ARP ODYSSEY |
ARP synthesizer company was founded by Alan R. Pearlman in 1970.
The company produced some the most influential keyboard instruments
of the 70's until closing its doors in 1981.
ARP Odyssey was an analog synthesizer introduced
in 1972. Responding to pressure from Moog Music to create a portable,
affordable (the Minimoog was US$1,495 upon release) "performance"
synthesizer, ARP scaled down its popular 2600 synthesizer and created
the Odyssey, which became the best-selling synthesizer they made.
The Odyssey is a two-oscillator analog synth (the Minimoog has 3
oscillators and its sound is considered "fatter"). The
Odyssey was the first synthesizer with duophonic capabilities (the
ability to play two notes at the same time). Many cite ARP's semi-modular
2600 as the first duophonic synthesizer; however, the 2600 was originally
shipped with a monophonic controller keyboard, with a duophonic
keyboard not being released until after the Odyssey's release. One
potential appeal of the Odyssey is the fact that all parameters,
including a resonant low-pass filter, a non-resonant high-pass filter,
ADSR and AR envelopes, triangle (not sine) and square wave LFO and
a sample-and-hold function, are editable with sliders and buttons
on the front panel.
The ARP 2600 is a semi-modular analog subtractive
audio synthesizer, designed by Alan R. Pearlman and manufactured
by his company, ARP Instruments, Inc. Unlike other modular systems
of the time, which required modules to be purchased individually
and wired by the user, the 2600 was semi-modular with a fixed selection
of basic synthesizer components internally pre-wired. The 2600 was
thus ideal for musicians new to synthesis due to its ability to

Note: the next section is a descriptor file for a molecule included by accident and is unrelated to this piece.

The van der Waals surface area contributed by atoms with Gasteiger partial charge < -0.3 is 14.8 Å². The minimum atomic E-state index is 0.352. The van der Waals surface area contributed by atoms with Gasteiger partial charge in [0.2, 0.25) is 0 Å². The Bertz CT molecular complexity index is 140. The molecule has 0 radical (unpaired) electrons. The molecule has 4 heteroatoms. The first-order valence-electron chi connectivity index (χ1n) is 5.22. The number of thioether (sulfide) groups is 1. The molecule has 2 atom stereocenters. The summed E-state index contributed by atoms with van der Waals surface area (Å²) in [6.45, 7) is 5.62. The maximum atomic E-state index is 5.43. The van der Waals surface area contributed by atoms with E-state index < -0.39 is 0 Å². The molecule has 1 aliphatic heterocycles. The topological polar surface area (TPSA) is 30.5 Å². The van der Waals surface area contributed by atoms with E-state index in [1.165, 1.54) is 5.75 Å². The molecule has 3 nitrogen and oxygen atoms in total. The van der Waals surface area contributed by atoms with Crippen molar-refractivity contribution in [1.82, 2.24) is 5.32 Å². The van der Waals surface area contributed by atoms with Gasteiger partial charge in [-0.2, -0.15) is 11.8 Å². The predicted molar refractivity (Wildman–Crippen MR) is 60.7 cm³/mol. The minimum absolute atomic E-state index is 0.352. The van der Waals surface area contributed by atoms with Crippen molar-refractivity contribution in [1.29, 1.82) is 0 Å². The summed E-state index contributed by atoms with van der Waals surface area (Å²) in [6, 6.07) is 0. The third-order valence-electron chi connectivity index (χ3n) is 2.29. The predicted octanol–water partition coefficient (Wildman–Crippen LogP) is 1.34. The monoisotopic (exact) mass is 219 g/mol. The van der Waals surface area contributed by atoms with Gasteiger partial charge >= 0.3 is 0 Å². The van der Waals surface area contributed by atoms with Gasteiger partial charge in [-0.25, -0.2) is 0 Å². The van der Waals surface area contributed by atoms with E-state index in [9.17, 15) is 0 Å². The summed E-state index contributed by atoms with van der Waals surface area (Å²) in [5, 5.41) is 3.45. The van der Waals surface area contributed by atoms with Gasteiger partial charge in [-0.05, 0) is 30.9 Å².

be operated either with or without patch cords, and was, upon its
initial release, heavily marketed to high schools, universities,
and other educational facilities.
Three versions of the ARP 2600 were built during ARP's lifetime.
The first, dubbed the "Blue Meanie,"
housed in a light blue/gray metal case, was assembled in a garage
during ARP's infancy as a company. Later ARP 2600's were built in
a vinyl case and contained an imitation of Bob Moog's infamous 4-pole
"ladder" VCF, later the subject of an infamous, threatened
(though ultimately nonexistent) lawsuit. Finally, in order to fit
in with the black/orange theme of ARP's other synthesizers, the
ARP 2600's were manufactured with orange labels over a black plastic
Alan R. Pearlman was just as innovative as a salesman as a synthesizer
designer, as he gave away synthesizers to famous musicians, namely
Edgar Winter, Pete Townshend,
Stevie Wonder, and Herbie Hancock,
to supply ARP with free publicity. Other famous users were Chick
Corea, Devo, Tom Coster, Stevie
Wonder, George Duke, and Kraftwerk.
The enduring popularity of the ARP 2600 has led to software companies
such as Arturia and Way Out Ware
releasing software emulations for use with modern music equipment
such as MIDI devices and computer sequencers. Although technology
has progressed to the point where the ARP 2600 can be emulated fairly
accurately, the idiosyncrasies of analogue circuitry make an exact
replica arguably impossible.
-- courtesy of wikipedia